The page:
Study Anticipates Effect of Airplane Contrails on Climate to Worsen

A new study warns that the heating effect of contrails will triple by 2050. (Image: via  pixabay  /  CC0 1.0)
A new study warns that the heating effect of contrails will triple by 2050. (Image: via pixabay / CC0 1.0)

Airplane contrails, the white streaks one sees in the skies, have often been accused by conspiracy theorists as being a government project to manipulate the weather. Though this has been debunked by scientists, the fact that contrails affect the climate is well-known. Now, a new study warns that the heating effect of the contrails will triple by 2050.

Negative climate effect

Airplanes negatively affect the climate in two ways — through the greenhouse gases that are released when they burn fuel, and through the heat-trapping effect of their contrails. These contrails can last for up to half a day. In some cases, they can merge with the clouds and spread across thousands of square miles, widening the heat-trapping effect.

“Given the increasing rate of air traffic we see now, there’s not much we can do to keep the climate impact constant… Usually people say clouds are cooling the surface. For lower clouds that’s true. They reflect sunlight. But high clouds that are optically thin are most likely to warm the atmosphere,” Ulrike Burkhardt, a co-author of the study, said to Inside Climate News.

The effect of contrail cirrus clouds is expected to be much greater in regions like Europe and North America, since they have some of the busiest air traffic routes in the world. But as Asia grows economically, the situation in the region is also expected to worsen. Last year, transportation was found to be the biggest source of greenhouse gas emissions in the U.S. for the third time in a row. Emissions from airplanes are rising at a much faster rate than cars, since the latter have seen vast improvements in fuel efficiency.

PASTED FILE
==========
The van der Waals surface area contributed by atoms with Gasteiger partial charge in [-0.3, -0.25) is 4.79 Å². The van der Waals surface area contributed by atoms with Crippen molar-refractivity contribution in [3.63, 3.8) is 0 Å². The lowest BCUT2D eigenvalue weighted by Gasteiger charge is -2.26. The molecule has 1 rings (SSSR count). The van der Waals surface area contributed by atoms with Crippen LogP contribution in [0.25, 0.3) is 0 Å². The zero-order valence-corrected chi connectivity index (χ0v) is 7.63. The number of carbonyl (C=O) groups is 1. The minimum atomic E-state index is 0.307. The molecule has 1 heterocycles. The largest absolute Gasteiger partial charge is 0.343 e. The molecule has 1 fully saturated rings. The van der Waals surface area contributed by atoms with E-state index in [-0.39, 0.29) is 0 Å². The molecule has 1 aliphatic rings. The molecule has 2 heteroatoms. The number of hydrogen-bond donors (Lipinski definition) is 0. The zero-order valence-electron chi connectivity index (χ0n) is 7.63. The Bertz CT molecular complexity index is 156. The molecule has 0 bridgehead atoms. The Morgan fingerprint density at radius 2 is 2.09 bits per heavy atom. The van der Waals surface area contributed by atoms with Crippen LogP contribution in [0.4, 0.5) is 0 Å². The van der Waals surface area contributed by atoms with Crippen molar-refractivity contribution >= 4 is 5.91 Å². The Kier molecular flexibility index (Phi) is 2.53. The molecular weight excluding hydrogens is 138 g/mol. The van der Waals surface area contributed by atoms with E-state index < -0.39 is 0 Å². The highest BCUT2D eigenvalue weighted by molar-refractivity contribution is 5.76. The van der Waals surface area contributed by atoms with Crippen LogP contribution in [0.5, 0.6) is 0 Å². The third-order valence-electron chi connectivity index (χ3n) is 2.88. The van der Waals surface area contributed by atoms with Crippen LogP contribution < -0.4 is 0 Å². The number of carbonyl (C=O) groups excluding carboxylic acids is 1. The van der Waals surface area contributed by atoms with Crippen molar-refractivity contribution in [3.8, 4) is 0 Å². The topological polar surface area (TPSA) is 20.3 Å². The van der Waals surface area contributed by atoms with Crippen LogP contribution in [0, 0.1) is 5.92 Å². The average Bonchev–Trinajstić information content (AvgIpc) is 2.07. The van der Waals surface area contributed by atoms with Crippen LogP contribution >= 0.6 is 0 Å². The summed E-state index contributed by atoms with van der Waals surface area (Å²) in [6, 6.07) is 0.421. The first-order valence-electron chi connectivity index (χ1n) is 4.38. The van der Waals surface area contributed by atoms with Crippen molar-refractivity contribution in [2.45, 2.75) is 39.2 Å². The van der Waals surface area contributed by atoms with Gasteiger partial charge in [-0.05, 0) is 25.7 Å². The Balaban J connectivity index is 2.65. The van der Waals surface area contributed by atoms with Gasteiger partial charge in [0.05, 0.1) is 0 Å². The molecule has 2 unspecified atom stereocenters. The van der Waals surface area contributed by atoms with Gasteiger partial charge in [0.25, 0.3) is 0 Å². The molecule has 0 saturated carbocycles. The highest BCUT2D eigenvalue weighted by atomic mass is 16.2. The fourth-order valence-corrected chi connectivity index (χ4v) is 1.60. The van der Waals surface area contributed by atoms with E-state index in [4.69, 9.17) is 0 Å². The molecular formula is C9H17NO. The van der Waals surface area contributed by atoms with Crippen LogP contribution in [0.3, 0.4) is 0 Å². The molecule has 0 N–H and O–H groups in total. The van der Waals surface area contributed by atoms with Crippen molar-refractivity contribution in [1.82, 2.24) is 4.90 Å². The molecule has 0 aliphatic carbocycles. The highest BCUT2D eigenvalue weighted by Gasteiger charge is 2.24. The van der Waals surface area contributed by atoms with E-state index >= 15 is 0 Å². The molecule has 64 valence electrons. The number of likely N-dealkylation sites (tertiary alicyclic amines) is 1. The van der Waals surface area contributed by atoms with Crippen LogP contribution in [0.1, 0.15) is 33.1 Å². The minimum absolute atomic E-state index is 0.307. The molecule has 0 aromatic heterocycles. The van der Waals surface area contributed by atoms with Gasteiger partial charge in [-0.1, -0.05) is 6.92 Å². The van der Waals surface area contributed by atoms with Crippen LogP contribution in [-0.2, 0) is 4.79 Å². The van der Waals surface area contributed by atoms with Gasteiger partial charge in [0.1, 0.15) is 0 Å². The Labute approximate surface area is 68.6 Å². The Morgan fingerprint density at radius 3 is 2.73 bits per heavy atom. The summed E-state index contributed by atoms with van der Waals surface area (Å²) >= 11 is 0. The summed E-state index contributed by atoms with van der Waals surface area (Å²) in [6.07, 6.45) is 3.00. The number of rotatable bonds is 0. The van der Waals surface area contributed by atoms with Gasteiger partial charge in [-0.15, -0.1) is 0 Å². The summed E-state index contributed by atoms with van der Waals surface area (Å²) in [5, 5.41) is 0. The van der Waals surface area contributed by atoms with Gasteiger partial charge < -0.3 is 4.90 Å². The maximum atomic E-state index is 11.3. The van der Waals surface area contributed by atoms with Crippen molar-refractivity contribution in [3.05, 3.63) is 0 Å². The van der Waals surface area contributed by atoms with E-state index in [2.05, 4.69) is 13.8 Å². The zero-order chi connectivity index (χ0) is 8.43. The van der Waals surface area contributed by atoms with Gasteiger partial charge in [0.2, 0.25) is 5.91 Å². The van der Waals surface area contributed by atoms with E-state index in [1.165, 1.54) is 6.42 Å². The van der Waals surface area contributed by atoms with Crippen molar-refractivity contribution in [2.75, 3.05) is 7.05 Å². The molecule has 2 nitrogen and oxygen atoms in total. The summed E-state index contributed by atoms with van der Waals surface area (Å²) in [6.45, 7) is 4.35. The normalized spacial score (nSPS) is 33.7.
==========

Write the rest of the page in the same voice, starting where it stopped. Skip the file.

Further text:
(Image: Screenshot / YouTube)

The effect of contrails is expected to be much greater in regions like Europe and North America, since they have some of the busiest air traffic routes in the world. (Image: Screenshot / YouTube)

However, not everyone is alarmed by the report. “The ‘radiative forcing’ (RF) of contrail cirrus is indeed several times larger than that of CO2 from aviation but comparing the RF of a short-lived climate effect to that of a long-lived greenhouse gas is fraught with difficulties as the effect of CO2 last many thousands of years because of its long lifetime; the warming effect of contrail-cirrus would be a few decades at most,” David Lee, Professor of Atmospheric Science, Manchester Metropolitan University, said to Science Media Center.

The solution

The International Air Transport Association (IATA), which represents about 290 airlines accounting for 82 percent of total global air traffic, has announced that it will cut greenhouse emissions by 50 percent by 2050. However, it does not state how they plan on managing the warming caused by contrails.

“The industry’s short-term plan is to increase fuel efficiency by replacing older aircraft with newer ones. Airlines are also calling for governments to adopt a voluntary offsetting scheme that would become mandatory after 2027. Called the Carbon Offsetting and Reduction Scheme for International Aviation (CORSIA), it would cap net emissions from international aviation at 2020 levels. To stay below the cap as air traffic continues to grow, airlines could purchase offsets through a carbon market,” according to Bulletin Of The Atomic Scientists.

(Image via pixabay / CC0 1.0)

Airlines will replace older aircraft with newer ones in order to improve fuel efficiency and cut greenhouse gas emissions. (Image: via pixabay / CC0 1.0)

Even though there are plans to reroute air traffic in order to safeguard regions most sensitive to the negative effects of contrails, some experts worry that such actions could end up increasing emissions of greenhouse gases that would last longer and do more damage to the climate. In the U.S., the Environmental Protection Agency (EPA) is reportedly developing new rules to minimize the climate effects of air travel.

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